I started writing this post when we were prepping for our garden tours in June. But I think it's worth sharing since it is really about the fact that even garden hardscaping needs attention over time. Just as with plants, nothing is ever really finished in a garden.
We designed our pond with one corner lower by a half-inch than the rest of the perimeter. Essentially it directs the overflow in a big rainstorm to that spot where it pours over the edge and follows the natural drainage path on our property. We turned that necessity into a garden feature by digging out the drainage path and lining it with rocks to make a dry stream when it's not raining.
Over the course of 20 years the smaller rocks have become embedded in dirt from years of rainy pond overflow. So Mark got a truck-load of gravel to top it up again.
This necessitated multiple trips up and down a sloping path with loads of rocks which he then spread around using a rake. He smiled for the camera but it was a tough job and one that I did not help him with, other than keeping him supplied with water.
Proper tools and safety measures are in evidence here: the water and ear protectors when using the leaf blower to clean out the area before he began working. He gives me a hard time when I make a banana smoothie because the blender is so noisy he thinks I need ear protection even for that! He is very good about using protective gear.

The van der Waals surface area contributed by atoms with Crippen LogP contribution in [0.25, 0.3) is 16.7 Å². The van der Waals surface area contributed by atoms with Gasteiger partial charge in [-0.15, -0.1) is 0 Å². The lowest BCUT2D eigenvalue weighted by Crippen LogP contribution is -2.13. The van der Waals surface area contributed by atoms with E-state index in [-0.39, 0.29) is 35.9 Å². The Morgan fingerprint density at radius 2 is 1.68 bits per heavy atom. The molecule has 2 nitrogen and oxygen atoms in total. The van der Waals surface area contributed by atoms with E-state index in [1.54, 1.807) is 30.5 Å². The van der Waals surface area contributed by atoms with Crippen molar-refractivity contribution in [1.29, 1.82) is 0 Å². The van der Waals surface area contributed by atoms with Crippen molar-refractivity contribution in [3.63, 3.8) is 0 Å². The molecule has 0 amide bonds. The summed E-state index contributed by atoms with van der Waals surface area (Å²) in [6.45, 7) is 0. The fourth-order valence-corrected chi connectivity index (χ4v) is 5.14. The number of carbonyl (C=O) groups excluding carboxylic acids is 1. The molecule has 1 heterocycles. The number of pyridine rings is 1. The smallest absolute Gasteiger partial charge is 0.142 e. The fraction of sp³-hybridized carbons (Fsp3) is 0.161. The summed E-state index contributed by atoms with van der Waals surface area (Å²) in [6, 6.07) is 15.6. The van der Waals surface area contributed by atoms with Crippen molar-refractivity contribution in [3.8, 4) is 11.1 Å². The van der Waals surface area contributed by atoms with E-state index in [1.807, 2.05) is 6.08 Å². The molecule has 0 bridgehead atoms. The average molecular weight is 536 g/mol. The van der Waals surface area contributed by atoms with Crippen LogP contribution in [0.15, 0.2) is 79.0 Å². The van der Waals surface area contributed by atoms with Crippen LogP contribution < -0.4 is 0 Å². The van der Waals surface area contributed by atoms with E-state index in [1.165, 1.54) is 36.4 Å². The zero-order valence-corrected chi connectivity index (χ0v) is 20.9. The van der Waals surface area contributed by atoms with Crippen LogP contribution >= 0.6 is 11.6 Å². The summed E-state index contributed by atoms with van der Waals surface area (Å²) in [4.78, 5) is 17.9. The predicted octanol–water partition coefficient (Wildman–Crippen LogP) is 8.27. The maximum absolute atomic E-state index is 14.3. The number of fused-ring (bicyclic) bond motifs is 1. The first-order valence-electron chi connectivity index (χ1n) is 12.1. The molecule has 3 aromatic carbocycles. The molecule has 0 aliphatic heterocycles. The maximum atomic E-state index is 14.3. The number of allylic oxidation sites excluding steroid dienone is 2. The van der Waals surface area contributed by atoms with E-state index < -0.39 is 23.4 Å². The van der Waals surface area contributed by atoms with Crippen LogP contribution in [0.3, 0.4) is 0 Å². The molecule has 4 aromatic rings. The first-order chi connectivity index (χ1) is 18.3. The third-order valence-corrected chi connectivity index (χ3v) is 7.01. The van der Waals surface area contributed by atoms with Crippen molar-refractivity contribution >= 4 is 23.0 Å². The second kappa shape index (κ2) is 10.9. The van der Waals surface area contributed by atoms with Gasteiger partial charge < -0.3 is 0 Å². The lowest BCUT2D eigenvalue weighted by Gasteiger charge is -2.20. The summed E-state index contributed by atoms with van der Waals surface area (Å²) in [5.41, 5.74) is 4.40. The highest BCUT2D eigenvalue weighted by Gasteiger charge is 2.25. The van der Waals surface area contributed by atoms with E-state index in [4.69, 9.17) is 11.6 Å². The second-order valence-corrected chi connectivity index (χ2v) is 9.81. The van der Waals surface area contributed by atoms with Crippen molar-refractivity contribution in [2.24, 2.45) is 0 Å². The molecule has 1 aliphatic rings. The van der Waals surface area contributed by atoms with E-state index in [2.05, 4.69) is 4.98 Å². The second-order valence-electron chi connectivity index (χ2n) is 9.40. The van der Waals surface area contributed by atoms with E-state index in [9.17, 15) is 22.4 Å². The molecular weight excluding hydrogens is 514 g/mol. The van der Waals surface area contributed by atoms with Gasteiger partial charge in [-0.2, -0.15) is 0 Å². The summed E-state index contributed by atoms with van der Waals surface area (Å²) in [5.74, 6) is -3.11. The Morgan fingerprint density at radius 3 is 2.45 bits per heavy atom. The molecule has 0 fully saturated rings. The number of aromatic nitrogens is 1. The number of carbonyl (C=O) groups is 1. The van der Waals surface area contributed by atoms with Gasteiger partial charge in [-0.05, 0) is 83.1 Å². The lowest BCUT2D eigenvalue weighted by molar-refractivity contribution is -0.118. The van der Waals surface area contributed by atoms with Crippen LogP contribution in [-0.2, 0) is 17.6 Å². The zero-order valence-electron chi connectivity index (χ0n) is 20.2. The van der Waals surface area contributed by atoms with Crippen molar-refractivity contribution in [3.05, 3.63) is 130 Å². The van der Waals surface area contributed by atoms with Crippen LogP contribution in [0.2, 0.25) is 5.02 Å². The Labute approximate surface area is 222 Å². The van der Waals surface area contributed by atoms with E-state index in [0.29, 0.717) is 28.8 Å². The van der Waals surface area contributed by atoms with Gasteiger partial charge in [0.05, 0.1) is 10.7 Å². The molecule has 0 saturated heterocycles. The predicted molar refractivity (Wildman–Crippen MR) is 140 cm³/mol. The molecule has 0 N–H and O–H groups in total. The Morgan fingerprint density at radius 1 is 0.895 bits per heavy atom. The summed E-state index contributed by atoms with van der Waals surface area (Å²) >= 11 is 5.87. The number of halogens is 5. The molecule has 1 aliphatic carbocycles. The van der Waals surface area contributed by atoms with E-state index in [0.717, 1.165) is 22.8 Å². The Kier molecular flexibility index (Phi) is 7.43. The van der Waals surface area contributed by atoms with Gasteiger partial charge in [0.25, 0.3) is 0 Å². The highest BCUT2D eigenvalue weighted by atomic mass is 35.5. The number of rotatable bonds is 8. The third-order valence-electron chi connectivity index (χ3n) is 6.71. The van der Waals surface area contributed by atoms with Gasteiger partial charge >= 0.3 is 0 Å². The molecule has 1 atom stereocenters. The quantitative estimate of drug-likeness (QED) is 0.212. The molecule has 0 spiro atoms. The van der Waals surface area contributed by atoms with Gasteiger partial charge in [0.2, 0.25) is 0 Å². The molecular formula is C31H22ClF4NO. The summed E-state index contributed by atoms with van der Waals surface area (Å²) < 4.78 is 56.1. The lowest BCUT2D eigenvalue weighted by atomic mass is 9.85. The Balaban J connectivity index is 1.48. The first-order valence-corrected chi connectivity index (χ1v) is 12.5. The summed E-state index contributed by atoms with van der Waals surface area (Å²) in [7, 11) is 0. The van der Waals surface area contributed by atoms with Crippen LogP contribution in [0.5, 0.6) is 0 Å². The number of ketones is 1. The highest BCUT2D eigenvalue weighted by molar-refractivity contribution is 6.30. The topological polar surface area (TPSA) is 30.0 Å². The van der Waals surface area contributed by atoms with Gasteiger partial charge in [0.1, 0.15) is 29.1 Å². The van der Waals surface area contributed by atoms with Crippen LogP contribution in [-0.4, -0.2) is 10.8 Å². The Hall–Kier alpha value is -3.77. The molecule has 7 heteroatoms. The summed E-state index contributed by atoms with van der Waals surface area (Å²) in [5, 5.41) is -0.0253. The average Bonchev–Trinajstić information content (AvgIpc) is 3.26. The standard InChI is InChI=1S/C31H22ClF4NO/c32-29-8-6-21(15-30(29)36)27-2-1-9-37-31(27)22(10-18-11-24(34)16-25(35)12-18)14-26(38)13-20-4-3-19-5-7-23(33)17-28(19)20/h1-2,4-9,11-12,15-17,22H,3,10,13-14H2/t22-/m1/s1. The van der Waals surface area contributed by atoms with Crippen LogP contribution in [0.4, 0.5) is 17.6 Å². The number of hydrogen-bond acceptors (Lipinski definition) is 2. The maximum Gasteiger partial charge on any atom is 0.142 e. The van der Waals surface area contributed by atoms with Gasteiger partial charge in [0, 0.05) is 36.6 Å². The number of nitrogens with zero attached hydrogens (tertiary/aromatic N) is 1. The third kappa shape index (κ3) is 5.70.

In addition to topping up the rocks in the stream, Mark added more mid-size boulders to emphasize the stream edges. We also pulled out a bunch of German iris plants that no longer bloom because of too much shade. So we added pine needles to make a path that skirts the edge of the stream.
This shows the corner of the pond that allows for the overflow during rainstorms. It is not really obvious that the edge right there is a fraction lower, but this is the only spot where water ever overflows during storms. The moss on the far right of this image is growing on hard-packed clay soil in a fair amount of sun. I frequently walk on this moss instead of the adjacent stepping stones. It is very low and flat and just filled in of its own accord with no help from me.
The stream splits when it goes under the bridge.
This view shows an area in the foreground that is ready for some new ground cover plants. The small gray gravel is the wheelbarrow working path that crosses the stream over a limestone paver that was once a step in our state capitol building. The mulched area to the left is the former moss garden which I am just beginning to redesign and plant.
Now that there have been multiple rain storms since Mark reworked the stream, the dust has washed off the rocks and they aren't such a pale presence any more. Just a beautifully refreshed feature and one that I enjoy every time I cross the stream — which is pretty much multiple times every day!